↑ Etende mensen, Lucebert, 1969 – La Rivière isn’t very happy with the site, the hallway between the Aula and the Theil Building. “The work was created for a student cafeteria in the Tinbergen Building. Which would suit it far better than this location. Here, you don’t have enough room to actually view it. But you have to see it in the context of when it was made. Those post-war fellows were overwhelmed by everything that was going on. Which is why they painted happy, eating people, for example. It’s a very childlike search for innocence and freedom.” Besides being a major Dutch artist, Lucebert is also a famous poet. “He wrote one of the most famous lines of poetry in Rotterdam: ‘Everything of value is defenceless’. The neon sign was recently put up again at Blaak.”
↑ Zonder Titel, Dick Elffers, 1969 – The artist is silent for a moment when he sees the three white reliefs on the walls of the Theil Building. “Wow. This is very beautiful. Made by the brother of one of the building’s architects. This concept didn’t really work out in Polak earlier – but it works here. The work is an integral part of the building. Wham: that white really comes to the fore. It’s a very solid work. And it doesn’t seem dated at all. This has to be the finest work on campus.”
↑ Tegelwand, Bouke Ylstra, 1969 – The artist is silent for a moment when he sees the three white reliefs on the walls of the Theil Building. “Wow. This is very beautiful. Made by the brother of one of the building’s architects. This concept didn’t really work out in Polak earlier – but it works here. The work is an integral part of the building. Wham: that white really comes to the fore. It’s a very solid work. And it doesn’t seem dated at all. This has to be the finest work on campus.”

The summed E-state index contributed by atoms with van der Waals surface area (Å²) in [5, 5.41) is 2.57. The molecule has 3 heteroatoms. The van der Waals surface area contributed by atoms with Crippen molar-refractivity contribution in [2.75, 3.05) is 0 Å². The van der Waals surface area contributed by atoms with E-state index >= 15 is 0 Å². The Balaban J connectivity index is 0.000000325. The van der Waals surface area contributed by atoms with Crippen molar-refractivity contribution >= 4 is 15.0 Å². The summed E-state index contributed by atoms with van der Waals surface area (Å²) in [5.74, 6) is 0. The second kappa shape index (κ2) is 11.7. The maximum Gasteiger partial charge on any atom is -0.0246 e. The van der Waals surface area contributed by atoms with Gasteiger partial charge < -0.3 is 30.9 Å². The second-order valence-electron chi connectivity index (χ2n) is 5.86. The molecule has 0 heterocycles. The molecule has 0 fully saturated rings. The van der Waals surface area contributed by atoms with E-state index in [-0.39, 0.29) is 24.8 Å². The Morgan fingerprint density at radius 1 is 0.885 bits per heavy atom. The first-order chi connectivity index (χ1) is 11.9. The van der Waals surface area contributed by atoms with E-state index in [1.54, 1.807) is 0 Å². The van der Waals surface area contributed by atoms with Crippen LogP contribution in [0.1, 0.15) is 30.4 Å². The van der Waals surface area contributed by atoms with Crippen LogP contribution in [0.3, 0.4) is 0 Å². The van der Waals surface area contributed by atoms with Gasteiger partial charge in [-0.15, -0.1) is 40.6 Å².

↑ Wandreliëf(s), Cor van Kralingen, 1959 – When we go over to Hoboken, in the central hall of Erasmus MC opposite AKO, we find a number of reliefs ‘hidden’ in the planters. “It’s nice that this work is back, because for a long time, you could find it hanging near the main entrance to Dijkzicht Hospital. The reliefs show developments in medical science through the years. It suits the hospital very well. They hardly make this kind of thing anymore, and it’s very different to the other works on display. And a lot more people can enjoy this kind of thing, because it is very representational.” However, the artist does complain again about the site itself. “It would have been a lot better if the work had been presented at a nice location in the hall, and people had been offered a bit more space to view it.”
↑ ‘Coolsingelziekenhuis in de vuurzee’, Louis van Roode, 1961 – “The average person entering the hospital via the main entrance wouldn’t even notice this work. Which is a pity, because it’s very nice. The mosaic work shows the old Coolsingel Hospital, which stood on the present site of the Donner bookstore. There’s nothing left of it besides a little gateway near the spring roll seller’s stand on Lijnbaan.” According to La Rivière, the mosaic is ‘very well made’. “That’s why it deserves a more prominent site.”